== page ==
Welcome to Jewish Family Service of Somerset, Hunterdon, and Warren Counties! Jewish Family Service of Somerset, Hunterdon, and Warren Counties is a not-for-profit, non-sectarian social service agency whose purpose is to preserve and strengthen the quality of individual, family and community life based on Jewish values.
Chabad Lubavitch World Headquarters Chabad Lubavitch Official homepage for worldwide Chabad Lubavitch movement. Chabad Lubavitch is a philosophy, a movement, and an organization. Chabad is considered to be the most dynamic force in Jewish life today.
Welcome to the Mayanot Institute of Jewish Studies | Mayanot.edu Mayanot gives students with strong academic backgrounds the tools to return to their home communities to assume leadership roles in Jewish life while integrating their professional pursuits.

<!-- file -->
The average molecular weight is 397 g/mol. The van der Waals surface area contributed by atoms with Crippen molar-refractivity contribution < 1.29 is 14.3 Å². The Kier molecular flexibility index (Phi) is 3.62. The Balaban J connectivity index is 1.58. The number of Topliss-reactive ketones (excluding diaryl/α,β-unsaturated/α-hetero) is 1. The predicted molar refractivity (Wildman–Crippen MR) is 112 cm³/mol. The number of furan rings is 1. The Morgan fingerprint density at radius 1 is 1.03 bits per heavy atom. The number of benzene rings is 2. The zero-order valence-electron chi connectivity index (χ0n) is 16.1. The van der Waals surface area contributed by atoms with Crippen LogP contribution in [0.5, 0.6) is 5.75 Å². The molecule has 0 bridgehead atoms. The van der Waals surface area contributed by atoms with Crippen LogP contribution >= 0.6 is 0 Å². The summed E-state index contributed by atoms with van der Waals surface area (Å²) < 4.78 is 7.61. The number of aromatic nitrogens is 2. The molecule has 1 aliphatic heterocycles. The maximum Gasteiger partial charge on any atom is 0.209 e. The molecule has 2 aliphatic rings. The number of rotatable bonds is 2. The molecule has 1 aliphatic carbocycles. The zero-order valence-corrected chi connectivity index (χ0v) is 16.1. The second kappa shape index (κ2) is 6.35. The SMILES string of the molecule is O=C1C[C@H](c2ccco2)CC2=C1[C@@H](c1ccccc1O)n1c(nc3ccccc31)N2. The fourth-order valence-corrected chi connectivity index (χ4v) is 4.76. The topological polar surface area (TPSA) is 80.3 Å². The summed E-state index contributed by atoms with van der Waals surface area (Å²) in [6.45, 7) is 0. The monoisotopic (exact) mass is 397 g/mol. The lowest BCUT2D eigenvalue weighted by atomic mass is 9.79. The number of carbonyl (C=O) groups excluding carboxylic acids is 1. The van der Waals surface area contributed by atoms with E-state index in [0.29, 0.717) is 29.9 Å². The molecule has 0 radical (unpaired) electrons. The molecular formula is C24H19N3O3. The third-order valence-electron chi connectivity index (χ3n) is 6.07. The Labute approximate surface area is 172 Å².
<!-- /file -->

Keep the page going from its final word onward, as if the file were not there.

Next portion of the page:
Hillel International - The Foundation for Jewish Campus Life at Colleges and Universities Hillel is the largest Jewish campus organization in the world. We engage with college students at more than 550 universities across the globe. Hillel welcomes Jewish students of all backgrounds, fostering a personal connection to Jewish life, learning and Israel.
Chabad of Hunterdon County - Jewish Life for Hunterdon County Including the Clinton and Flemington Areas A hub for Jewish community information in Hunterdon County, NJ. Resources for community programs in Hubterdon County, NJ.
PJCC - Peninsula Jewish Community Center in Foster City, CA State-of-the-art gym and fitness center in the heart of Foster City. We offer fitness classes and personal training, fresh and vibrant Jewish Life programs, lively activities for kids and families, and engaging classes for all ages!